This study will explore the possible effectiveness of levetiracetam in patients with bipolar
illness who have not responded adequately to standard treatments. Levetiracetam was
recently approved to treat seizures. Other drugs in the same class as levetiracetam,
including carbamazepine and valproate, are widely recognized as substitute medications for
lithium or are used as an adjunct to it, and other anticonvulsants have also shown promise
in improving bipolar symptoms.
Patients with bipolar illness whose manic, depressed or unstable moods are not adequately
controlled by their current treatment and who have not responded previously to two standard
treatments (i.e., lithium, valproate, carbamazepine or neuroleptics) may be eligible for
Participants will take levetiracetam starting at 500 mg daily. If this dose is well
tolerated, it will be increased to 500 mg twice a day. Every 3 days, doses may be increased
until the target dose of 3000 mg/day is reached. Higher doses, not to exceed 4000 mg/day,
may be tried in patients who do not respond fully to the lower doses. Patients and
observers will use standard ratings to evaluate the patients' response to therapy during the
8-week study. If, after 8 weeks, the results appear promising, patients may continue
treatment for an additional 6 months to evaluate longer-term effects.
Almost all of the approved anticonvulsant compounds (with the exception of gabapentin and
tiagabine) have now been suggested to have acute antimanic or more long-term mood
stabilizing properties. Carbamazepine and valproate have gained a widely recognized role
in treatment algorithms of bipolar illness, and lamotrigine has shown promising
antidepressant effects. Levetiracetam (Keppra® (Registered Trademark)) is the most recently
approved anti-epileptic drug available, and deserves pilot exploration in bipolar illness
for a variety of reasons. These include: its positive side-effects profile; it is a
derivative of the nootropic agent piracetam which has memory-enhancing properties in animal
studies; it likely has a unique mechanism of action since it is not active on most of the
traditional excitatory and inhibitory neurotransmitter systems; it is not active on
traditional anticonvulsant models such as pentylenetetrazol (PTZ) or maximum electroshock
(MES) seizures, but is able to stop both the development and completed phase of
amygdala-kindled seizures; and it is not metabolized by hepatic enzymes and thus has few
adverse pharmacokinetic interactions.
We propose pilot exploration of levetiracetam as an adjunctive agent in patients with
bipolar illness who are inadequately responsive to routine psychopharmacological agents for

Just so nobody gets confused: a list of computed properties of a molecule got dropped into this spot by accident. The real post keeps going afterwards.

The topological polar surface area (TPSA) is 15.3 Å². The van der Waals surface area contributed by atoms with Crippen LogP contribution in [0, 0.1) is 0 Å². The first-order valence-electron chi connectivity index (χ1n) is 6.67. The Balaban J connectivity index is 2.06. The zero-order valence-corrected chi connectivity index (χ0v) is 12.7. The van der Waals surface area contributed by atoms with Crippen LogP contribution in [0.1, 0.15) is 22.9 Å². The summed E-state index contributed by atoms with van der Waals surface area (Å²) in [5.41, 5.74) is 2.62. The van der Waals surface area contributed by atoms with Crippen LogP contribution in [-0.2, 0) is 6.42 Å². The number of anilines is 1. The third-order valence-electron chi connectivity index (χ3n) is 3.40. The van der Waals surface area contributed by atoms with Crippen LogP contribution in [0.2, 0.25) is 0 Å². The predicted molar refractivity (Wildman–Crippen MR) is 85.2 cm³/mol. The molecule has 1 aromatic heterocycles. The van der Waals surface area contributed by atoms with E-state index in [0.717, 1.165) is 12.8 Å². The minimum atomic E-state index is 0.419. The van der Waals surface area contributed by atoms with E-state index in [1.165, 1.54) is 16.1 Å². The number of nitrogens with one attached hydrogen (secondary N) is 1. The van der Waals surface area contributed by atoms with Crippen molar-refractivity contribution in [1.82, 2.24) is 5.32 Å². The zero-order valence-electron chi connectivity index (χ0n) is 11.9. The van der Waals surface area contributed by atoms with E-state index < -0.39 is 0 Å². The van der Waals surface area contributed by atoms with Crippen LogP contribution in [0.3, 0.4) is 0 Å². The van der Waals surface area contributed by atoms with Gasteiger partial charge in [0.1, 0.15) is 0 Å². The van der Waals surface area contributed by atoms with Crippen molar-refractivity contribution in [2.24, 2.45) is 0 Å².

bipolar illness. At the NIMH we will study a maximum of 10 acutely depressed, 10 manic, and
10 cycling patients enrolled in Protocol 97-M-0039. We would start at Levetiracetam doses
of 500 mg/day, and not to exceed 4000 mg/day. Response will be based primarily on the
percentage of patients showing "much" or "very much" improvement on the GCI-BP score in each
of the three groups as augmented by the percentage decrement on cross-sectional scales such
as the Inventory of Depressive Symptomatology (IDS) and Young Mania Rating Scale (YMRS) in
conjunction with prospective ratings on the NIMH-LCMp. Should preliminary evidence of
efficacy be observed in this open add-on clinical trial, more systematic controlled studies
will then be designed for confirmation of promising target areas of efficacy.
Patients meeting DSM -IV criteria for bipolar I, bipolar II, bipolar NOS, and
schizoaffective illness-bipolar type will be eligible for study. They will be enrolled in
approved Protocol #97-M-0039 and thus will not have H.I.V. and will have provided consent
for all of the rating forms utilized in this study.
Patients with inadequate response to two standard agents (i.e., lithium, valproate,
carbamazepine, or neuroleptics) in the treatment of bipolar illness will be eligible for
open adjunctive levetiracetam.
If serum creatinine is above normal, a creatinine clearance will be preformed; this must
be above 85 in order for a patient to be eligible for this study.
Women of child-bearing age who are not on an active method of birth control or who are
likely to become pregnant will be excluded.
Men or women with significant renal disease will also be excluded.
For the depressed phase, patients will have an IDS score of 18 or greater, an LCM
depression score of low moderate or greater, and a GCI-BP severity score of moderate or
greater for more than 2 weeks, i.e., the DSM-IV durational criteria.
For the hypomanic/manic phase, patients will have an YMRS score of 8 or greater, an LCM
mania rating of mild or greater, and a CGI-BP severity score of moderately ill or greater
for 7 days or more.
Those in the cycling group would meet the severity criteria for depression and mania.
They would have four or more mood "switches," and have an overall illness rating on the
CGI-BP severity score of moderate or greater.